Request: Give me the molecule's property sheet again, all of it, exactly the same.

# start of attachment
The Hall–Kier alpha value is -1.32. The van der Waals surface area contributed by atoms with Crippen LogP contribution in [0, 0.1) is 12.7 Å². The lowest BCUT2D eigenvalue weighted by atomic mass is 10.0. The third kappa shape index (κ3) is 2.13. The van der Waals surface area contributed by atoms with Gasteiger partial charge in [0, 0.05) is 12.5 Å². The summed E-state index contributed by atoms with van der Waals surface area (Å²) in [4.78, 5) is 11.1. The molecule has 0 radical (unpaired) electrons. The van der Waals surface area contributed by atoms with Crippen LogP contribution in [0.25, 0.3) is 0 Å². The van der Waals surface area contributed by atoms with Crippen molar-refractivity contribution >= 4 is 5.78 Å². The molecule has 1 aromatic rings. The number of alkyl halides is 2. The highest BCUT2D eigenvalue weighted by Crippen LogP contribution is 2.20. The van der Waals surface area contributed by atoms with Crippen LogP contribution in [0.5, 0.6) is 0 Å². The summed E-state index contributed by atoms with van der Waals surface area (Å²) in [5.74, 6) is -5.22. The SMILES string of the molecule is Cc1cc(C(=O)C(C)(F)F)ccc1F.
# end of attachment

The Hall–Kier alpha value is -1.32. The van der Waals surface area contributed by atoms with Crippen LogP contribution in [0, 0.1) is 12.7 Å². The lowest BCUT2D eigenvalue weighted by atomic mass is 10.0. The third kappa shape index (κ3) is 2.13. The van der Waals surface area contributed by atoms with Gasteiger partial charge in [0, 0.05) is 12.5 Å². The summed E-state index contributed by atoms with van der Waals surface area (Å²) in [4.78, 5) is 11.1. The molecule has 0 radical (unpaired) electrons. The van der Waals surface area contributed by atoms with Crippen LogP contribution in [0.25, 0.3) is 0 Å². The van der Waals surface area contributed by atoms with Crippen molar-refractivity contribution >= 4 is 5.78 Å². The molecule has 1 aromatic rings. The number of alkyl halides is 2. The highest BCUT2D eigenvalue weighted by Crippen LogP contribution is 2.20. The van der Waals surface area contributed by atoms with Crippen LogP contribution in [0.5, 0.6) is 0 Å². The summed E-state index contributed by atoms with van der Waals surface area (Å²) in [5.74, 6) is -5.22. The SMILES string of the molecule is Cc1cc(C(=O)C(C)(F)F)ccc1F.